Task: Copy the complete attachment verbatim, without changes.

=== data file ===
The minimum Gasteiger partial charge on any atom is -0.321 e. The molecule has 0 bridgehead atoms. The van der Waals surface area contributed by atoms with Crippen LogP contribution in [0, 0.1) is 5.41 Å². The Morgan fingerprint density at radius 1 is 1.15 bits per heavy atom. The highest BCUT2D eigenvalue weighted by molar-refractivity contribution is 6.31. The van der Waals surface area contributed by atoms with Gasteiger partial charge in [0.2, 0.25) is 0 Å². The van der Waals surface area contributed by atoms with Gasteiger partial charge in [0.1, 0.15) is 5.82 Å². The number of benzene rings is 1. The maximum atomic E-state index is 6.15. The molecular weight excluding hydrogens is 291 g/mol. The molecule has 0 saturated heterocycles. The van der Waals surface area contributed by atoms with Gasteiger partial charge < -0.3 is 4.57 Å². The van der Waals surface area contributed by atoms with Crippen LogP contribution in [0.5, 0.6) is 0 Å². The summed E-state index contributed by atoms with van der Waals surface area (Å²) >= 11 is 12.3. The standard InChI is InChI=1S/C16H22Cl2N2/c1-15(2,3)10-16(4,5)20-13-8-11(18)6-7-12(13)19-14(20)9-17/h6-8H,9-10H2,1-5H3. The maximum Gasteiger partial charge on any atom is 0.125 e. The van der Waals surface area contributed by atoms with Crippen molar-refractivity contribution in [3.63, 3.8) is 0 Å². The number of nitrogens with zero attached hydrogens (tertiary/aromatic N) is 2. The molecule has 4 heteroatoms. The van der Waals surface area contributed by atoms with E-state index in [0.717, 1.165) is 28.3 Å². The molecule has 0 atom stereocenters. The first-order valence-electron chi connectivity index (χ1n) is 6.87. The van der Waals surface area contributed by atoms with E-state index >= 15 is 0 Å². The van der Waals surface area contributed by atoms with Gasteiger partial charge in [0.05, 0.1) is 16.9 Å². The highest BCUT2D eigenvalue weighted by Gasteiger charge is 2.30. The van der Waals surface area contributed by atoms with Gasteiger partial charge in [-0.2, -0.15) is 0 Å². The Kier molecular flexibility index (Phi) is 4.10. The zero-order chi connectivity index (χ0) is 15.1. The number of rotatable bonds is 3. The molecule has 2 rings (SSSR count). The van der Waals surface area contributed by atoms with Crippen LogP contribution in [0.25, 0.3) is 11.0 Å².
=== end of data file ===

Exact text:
The minimum Gasteiger partial charge on any atom is -0.321 e. The molecule has 0 bridgehead atoms. The van der Waals surface area contributed by atoms with Crippen LogP contribution in [0, 0.1) is 5.41 Å². The Morgan fingerprint density at radius 1 is 1.15 bits per heavy atom. The highest BCUT2D eigenvalue weighted by molar-refractivity contribution is 6.31. The van der Waals surface area contributed by atoms with Gasteiger partial charge in [0.2, 0.25) is 0 Å². The van der Waals surface area contributed by atoms with Gasteiger partial charge in [0.1, 0.15) is 5.82 Å². The number of benzene rings is 1. The maximum atomic E-state index is 6.15. The molecular weight excluding hydrogens is 291 g/mol. The molecule has 0 saturated heterocycles. The van der Waals surface area contributed by atoms with Gasteiger partial charge < -0.3 is 4.57 Å². The van der Waals surface area contributed by atoms with Crippen LogP contribution in [0.5, 0.6) is 0 Å². The summed E-state index contributed by atoms with van der Waals surface area (Å²) >= 11 is 12.3. The standard InChI is InChI=1S/C16H22Cl2N2/c1-15(2,3)10-16(4,5)20-13-8-11(18)6-7-12(13)19-14(20)9-17/h6-8H,9-10H2,1-5H3. The maximum Gasteiger partial charge on any atom is 0.125 e. The van der Waals surface area contributed by atoms with Crippen molar-refractivity contribution in [3.63, 3.8) is 0 Å². The number of nitrogens with zero attached hydrogens (tertiary/aromatic N) is 2. The molecule has 4 heteroatoms. The van der Waals surface area contributed by atoms with E-state index in [0.717, 1.165) is 28.3 Å². The molecule has 0 atom stereocenters. The first-order valence-electron chi connectivity index (χ1n) is 6.87. The van der Waals surface area contributed by atoms with E-state index >= 15 is 0 Å². The van der Waals surface area contributed by atoms with Gasteiger partial charge in [0.05, 0.1) is 16.9 Å². The highest BCUT2D eigenvalue weighted by Gasteiger charge is 2.30. The van der Waals surface area contributed by atoms with Gasteiger partial charge in [-0.2, -0.15) is 0 Å². The Kier molecular flexibility index (Phi) is 4.10. The zero-order chi connectivity index (χ0) is 15.1. The number of rotatable bonds is 3. The molecule has 2 rings (SSSR count). The van der Waals surface area contributed by atoms with Crippen LogP contribution in [0.25, 0.3) is 11.0 Å².